213,000 young people in Sweden aged between 20 and 27 are currently living with their parents – almost a quarter (24 percent) of the age group. That's the highest number since Hyresgästföreningen started researching the figures in 1997, when the proportion was 15 percent.
“Having a home is a prerequisite for a young adult to develop their dreams, their self-esteem and their lives. And that's crucial for the well-being of a society as a whole,” Hyresgästöreningen senior analyst Love Börjeson said in a statement.
“It is not fair that 213,000 young people who want to have their own home lack one. Far more must be built,” he added.
Just under 57 percent of Sweden's young people have their own home through either owning the property, a 'first-hand' rental contract from the owner of the building, or a bostadsrätt (the right to an apartment in a cooperative owned building), according to the report.
That is the lowest measured proportion ever, with a major contributing factor being the proportion of young adults with their own first-hand rental contract decreasing. At the same time, the proportion living at home with their guardians or through insecure forms of rental has increased.
Around a quarter of the 200,000 young people who have left their parental home meanwhile have a 'second-hand' (sublet) rental contract or are a lodger in someone else's home.
And 80 percent of the young people who still live at home with their parents said they want to move out within the next year.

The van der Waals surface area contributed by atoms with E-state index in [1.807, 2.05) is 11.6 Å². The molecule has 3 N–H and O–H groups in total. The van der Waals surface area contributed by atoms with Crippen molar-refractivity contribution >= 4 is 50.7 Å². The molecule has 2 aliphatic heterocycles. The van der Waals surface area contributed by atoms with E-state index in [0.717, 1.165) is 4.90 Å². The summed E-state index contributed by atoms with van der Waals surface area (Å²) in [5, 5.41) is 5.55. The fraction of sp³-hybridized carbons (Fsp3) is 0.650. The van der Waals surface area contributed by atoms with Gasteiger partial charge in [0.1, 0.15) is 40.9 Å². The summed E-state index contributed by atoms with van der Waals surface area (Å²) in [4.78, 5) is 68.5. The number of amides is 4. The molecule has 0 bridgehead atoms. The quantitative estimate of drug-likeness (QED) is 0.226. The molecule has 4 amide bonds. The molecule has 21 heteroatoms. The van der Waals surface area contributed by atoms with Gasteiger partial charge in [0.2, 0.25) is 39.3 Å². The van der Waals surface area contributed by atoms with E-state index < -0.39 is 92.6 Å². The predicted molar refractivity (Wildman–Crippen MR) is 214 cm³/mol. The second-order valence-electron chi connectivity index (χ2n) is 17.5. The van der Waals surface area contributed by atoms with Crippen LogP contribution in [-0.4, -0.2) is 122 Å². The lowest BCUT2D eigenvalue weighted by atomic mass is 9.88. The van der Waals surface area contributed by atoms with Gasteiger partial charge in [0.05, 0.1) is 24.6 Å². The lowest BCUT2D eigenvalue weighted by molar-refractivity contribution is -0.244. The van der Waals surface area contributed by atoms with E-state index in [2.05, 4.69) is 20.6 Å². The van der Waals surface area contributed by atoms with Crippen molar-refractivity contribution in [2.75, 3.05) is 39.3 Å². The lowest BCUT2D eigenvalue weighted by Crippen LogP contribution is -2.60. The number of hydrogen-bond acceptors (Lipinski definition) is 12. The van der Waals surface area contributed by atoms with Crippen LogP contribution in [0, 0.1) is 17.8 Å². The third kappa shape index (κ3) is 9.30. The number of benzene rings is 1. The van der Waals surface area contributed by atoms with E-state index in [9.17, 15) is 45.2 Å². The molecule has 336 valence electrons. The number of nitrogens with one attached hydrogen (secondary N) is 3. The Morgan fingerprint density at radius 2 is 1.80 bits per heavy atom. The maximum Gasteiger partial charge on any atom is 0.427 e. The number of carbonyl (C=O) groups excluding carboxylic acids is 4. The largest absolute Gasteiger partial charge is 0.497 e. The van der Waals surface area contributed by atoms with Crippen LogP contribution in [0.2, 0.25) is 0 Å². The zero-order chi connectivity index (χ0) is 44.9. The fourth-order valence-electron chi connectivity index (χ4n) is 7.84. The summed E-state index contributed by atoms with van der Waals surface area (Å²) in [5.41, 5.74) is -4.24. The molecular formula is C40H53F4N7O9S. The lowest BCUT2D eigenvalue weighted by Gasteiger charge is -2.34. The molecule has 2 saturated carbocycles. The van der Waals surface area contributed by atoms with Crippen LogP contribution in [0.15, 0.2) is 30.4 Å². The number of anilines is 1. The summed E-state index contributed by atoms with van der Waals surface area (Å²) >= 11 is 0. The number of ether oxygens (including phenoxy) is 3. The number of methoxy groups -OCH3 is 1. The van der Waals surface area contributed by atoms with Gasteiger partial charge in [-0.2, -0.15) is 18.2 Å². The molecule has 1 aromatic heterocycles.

“The study shows that those who still live at home in general have a significantly poorer economic situation and greater financial vulnerability than those who have moved. For example, unemployment is higher among them than people who have their own homes,” Börjeson noted.
As a solution the union proposes that Sweden's municipalities should create a housing guarantee for young people up to the age of 25, giving them priority when first hand rental contracts become available – a move that has already been trialled in some municipalities like Sundbyberg and Helsingborg.
Sweden's housing crisis means it is often a struggle to find stable rental contracts, with nine out of ten Swedes now living in a municipality facing housing shortages.
As of January 2017, the total number of people in queue for a rental contract from Stockholm’s Housing Agency (Bostadsförmedlingen) alone was 556,000 people, meaning it would take almost 50 years for all of those on the list to earn a standard long-term rental contract.
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